Wingstop is ‘hacking’ menu amid wings shortages

By: Ruchi Gupta
Ruchi Gupta
Ruchi takes fitness and maintaining a healthy lifestyle very seriously. During her spare time, she enjoys swimming, running, and… read more.
on Jun 21, 2021
  • Wingstop launches new concept called Thighstop brand in 11 flavours
  • Chicken wings are in short supply leading to price hikes
  • Labor shortage and port delays adds to supply shortages

In recent weeks, chicken wings have been in short supply, and prices have been increasing. As a result, poplar chicken wing chain Wingstop Inc. (NASDAQ: WING) is forced to “hacking” its menu by launching crispy chicken thighs via a virtual restaurant called Thighstop, CNBC reported.

Wingstop debuts Thighstop virtual restaurant

Much like the core Wingstop concept, Thighstop customers would have options of 11 flavours to pick from. Additionally, options are also available between boneless or bone-in thighs. The Thighstop brand will be available for carryout or delivery in over 1,400 locations nationally through or third-party delivery platform DoorDash Inc. (NYSE: DASH).

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During the pandemic, popularity of chicken wings surged for both take-out and dine-in customers. Currently, diners face tight supplies and price hikes due to labor shortages and port delays.

Interestingly, the National Chicken Council has yet to call the tightening chicken supply a shortage. In an email to CNBC, the council confirmed that the number of broiler chickens available for sale dropped 4% in Q1 2021 while total pounds produced were down 3% YoY. However, in April, production had started picking up, according to the council. This past week, the Department of Agriculture indicated that price of chicken wings had increased by $0.2 YoY to $2.72 per pound.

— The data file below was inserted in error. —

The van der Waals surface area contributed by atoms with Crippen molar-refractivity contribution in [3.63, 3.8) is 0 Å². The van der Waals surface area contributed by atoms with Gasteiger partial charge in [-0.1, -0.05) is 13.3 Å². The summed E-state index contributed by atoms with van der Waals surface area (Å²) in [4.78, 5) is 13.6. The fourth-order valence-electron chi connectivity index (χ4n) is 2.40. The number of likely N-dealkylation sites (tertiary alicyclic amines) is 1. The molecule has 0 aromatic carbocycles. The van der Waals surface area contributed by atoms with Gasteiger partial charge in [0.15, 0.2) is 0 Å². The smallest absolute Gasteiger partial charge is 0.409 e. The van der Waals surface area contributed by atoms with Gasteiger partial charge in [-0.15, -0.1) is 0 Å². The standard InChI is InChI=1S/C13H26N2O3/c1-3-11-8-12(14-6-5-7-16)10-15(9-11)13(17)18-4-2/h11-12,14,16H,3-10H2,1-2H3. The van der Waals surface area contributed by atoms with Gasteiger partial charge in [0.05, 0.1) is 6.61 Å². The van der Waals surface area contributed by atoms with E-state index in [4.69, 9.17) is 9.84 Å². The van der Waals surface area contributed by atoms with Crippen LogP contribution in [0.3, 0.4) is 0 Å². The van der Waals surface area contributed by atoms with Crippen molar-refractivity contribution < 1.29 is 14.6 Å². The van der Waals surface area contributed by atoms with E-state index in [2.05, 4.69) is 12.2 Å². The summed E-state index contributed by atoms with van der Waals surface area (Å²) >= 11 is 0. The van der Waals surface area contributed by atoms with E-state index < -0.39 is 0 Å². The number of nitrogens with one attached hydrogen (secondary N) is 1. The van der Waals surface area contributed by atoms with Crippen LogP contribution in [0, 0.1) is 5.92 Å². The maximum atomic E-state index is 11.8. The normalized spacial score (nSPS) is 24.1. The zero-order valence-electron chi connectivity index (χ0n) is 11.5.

The council’s SVP of communications, Tom Super, said that the winter storm that hit Texas after the Super Bowl impacted major chicken-producing areas which affected availability. He said, “Even small gaps in the supply of wings can cause big fluctuations in price.”

Wingstop has strategies in place to meet the demand for chicken wings

Charlie Morrison, Wingstop CEO, said in the spring that the company had planned ahead and it is positioned to meet demand. At the time, Morrison said:

The pandemic has caused challenges to be able to staff plants to be able to slaughter enough chickens to be able to meet the demands of the marketplace. And I think that’s seen everywhere. I mean, the price of chicken across the board is high, especially high for wings.

Wingstop is positioning a new approach as an opportunity. Morrison said the company deserves credit for making chicken wings the “center-of-the-plate item.” Although the new chicken restaurant concept is in its very early stages, the company is hoping to also make thighs a “center-of-the-plate” option. This can be accomplished by combining the “bold, distinctive and craveable flavor” Wingstop customers are use to in new ways.

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